In this flat (Minkowskian) spacetime:

$$ ds^2 = c\, dt^2 - dx^2 $$

you can use a Lorentz transform to switch to different coordinates $dt$ and $dx$ while the line element $ds$ is invariant, analogous to the hyperbola

$$ 1 = a^2 - b^2. $$

This kind of hyperbolic is not the point of the question.

Cosmology: If we assume large scale homogeneity and isotropy (Copernican principle), we can choose isochronous coordinates. There you have a synchronous time $t$ and spatial hypersurfaces for given $t$ ("time slices"). Freely falling observers are comoving, i.e. have fixed spatial coordinates $\mathbf x$. Their world lines are perpendicular to the spatial hypersurfaces and their proper time matches the synchronous time $\tau = t$. Galaxy clusters are such freely falling observers.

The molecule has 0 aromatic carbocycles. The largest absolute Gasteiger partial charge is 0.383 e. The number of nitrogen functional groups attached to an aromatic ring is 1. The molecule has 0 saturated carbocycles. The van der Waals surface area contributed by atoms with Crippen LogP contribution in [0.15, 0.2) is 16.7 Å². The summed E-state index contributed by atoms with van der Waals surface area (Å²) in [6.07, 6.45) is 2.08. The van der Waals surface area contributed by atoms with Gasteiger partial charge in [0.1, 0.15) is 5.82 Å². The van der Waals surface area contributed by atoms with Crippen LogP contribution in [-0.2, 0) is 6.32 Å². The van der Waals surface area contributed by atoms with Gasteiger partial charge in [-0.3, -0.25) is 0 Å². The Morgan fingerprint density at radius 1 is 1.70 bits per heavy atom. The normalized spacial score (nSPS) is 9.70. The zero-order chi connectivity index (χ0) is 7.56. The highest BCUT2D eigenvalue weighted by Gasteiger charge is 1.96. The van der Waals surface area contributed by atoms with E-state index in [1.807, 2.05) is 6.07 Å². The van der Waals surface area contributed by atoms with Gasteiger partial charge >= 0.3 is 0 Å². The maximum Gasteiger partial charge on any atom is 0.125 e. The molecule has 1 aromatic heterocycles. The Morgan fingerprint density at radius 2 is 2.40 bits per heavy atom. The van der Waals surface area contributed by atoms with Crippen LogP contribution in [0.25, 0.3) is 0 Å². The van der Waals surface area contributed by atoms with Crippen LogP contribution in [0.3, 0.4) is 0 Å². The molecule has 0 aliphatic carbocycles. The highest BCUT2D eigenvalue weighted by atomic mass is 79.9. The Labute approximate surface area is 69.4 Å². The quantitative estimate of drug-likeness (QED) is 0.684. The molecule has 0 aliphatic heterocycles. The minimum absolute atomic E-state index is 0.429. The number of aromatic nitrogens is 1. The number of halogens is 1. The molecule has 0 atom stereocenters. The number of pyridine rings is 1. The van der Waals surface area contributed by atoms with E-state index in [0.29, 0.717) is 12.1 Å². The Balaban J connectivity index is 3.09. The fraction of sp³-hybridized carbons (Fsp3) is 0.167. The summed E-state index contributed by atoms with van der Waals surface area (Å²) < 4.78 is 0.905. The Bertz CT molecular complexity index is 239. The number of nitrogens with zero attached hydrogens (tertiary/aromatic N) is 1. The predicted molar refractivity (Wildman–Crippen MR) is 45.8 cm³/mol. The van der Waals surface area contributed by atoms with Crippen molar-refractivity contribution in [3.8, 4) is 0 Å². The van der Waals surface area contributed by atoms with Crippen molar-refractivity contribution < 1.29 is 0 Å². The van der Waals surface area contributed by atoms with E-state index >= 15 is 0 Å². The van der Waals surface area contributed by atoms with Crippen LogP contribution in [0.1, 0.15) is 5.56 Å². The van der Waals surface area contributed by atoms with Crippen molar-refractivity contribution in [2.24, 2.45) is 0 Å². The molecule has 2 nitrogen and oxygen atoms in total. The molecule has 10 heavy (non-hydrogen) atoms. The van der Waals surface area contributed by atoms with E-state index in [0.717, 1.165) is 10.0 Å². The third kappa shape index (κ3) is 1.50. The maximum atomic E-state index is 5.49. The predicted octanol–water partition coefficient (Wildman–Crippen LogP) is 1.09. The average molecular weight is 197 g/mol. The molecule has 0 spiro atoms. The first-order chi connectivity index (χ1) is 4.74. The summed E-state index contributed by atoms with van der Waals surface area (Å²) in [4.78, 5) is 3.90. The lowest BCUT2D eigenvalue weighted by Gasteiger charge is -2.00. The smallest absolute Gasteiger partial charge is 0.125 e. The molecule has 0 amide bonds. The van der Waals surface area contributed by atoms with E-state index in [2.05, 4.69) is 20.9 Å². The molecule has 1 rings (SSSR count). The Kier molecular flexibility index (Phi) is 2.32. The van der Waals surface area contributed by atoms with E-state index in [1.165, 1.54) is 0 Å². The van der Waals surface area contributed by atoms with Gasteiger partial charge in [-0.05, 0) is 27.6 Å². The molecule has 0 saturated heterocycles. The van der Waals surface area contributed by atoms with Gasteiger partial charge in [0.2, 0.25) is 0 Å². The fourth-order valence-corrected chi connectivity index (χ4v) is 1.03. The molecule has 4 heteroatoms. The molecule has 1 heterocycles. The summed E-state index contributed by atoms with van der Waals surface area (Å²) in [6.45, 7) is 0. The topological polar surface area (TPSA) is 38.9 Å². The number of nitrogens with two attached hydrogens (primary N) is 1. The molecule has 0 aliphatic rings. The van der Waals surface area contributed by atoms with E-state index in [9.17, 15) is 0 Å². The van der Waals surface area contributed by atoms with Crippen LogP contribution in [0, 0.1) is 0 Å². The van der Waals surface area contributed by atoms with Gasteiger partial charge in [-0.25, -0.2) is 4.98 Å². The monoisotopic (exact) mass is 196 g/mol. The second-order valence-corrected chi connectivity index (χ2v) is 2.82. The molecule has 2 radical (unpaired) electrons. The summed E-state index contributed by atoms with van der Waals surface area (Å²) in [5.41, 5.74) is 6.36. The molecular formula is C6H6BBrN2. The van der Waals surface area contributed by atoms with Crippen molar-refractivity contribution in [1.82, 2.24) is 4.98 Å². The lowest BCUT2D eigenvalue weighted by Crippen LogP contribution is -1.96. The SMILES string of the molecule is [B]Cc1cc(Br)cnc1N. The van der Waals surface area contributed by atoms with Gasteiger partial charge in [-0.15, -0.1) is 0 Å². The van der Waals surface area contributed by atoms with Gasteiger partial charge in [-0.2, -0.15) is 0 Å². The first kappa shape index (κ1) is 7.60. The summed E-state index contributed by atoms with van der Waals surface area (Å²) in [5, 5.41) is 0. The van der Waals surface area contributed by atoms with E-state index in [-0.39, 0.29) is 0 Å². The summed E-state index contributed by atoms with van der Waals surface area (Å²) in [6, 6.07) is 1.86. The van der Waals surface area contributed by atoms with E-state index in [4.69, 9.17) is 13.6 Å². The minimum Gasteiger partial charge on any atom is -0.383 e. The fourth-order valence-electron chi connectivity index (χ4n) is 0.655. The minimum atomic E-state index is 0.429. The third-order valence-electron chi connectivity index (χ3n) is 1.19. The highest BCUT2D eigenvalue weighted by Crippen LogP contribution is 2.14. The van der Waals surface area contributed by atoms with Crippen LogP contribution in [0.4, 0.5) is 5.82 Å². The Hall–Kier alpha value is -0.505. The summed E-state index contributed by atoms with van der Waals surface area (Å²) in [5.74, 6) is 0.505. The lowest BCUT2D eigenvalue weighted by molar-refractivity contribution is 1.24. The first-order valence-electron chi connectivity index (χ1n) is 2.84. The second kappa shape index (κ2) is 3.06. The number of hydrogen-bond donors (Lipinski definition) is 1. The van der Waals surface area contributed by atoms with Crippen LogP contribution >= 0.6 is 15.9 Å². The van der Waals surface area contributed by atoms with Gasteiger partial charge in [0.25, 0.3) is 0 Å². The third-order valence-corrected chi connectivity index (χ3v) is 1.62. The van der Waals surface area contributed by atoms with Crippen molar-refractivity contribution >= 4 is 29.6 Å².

If you take these assumptions and allow time dependence of spatial coordinates on time, you end up with the FLRW metric:

$$ ds^2 = c\, dt^2 - a(t)^2 d\Sigma^2$$

where $d\Sigma^2$ describes the spatial hypersurface. Now additionally to this being a hyperbolic equation, the hypersurfaces $d\Sigma^2$ can have curvature, especially constant positive (closed sphere), zero (Euclidean), or constant negative (open hyperboloid) curvature.

A flat universe is, for example, given by

$$ d\Sigma^2 = dr^2 + r^2 d\Omega,\\ \text{where}\quad d\Omega = d\theta^2 + \sin(\theta)^2\, d\phi^2, $$

which is the metric of Euclidean 3-space in spherical coordinates. Here the only relative acceleration between freely falling observers comes from the scale factor $a(t)$.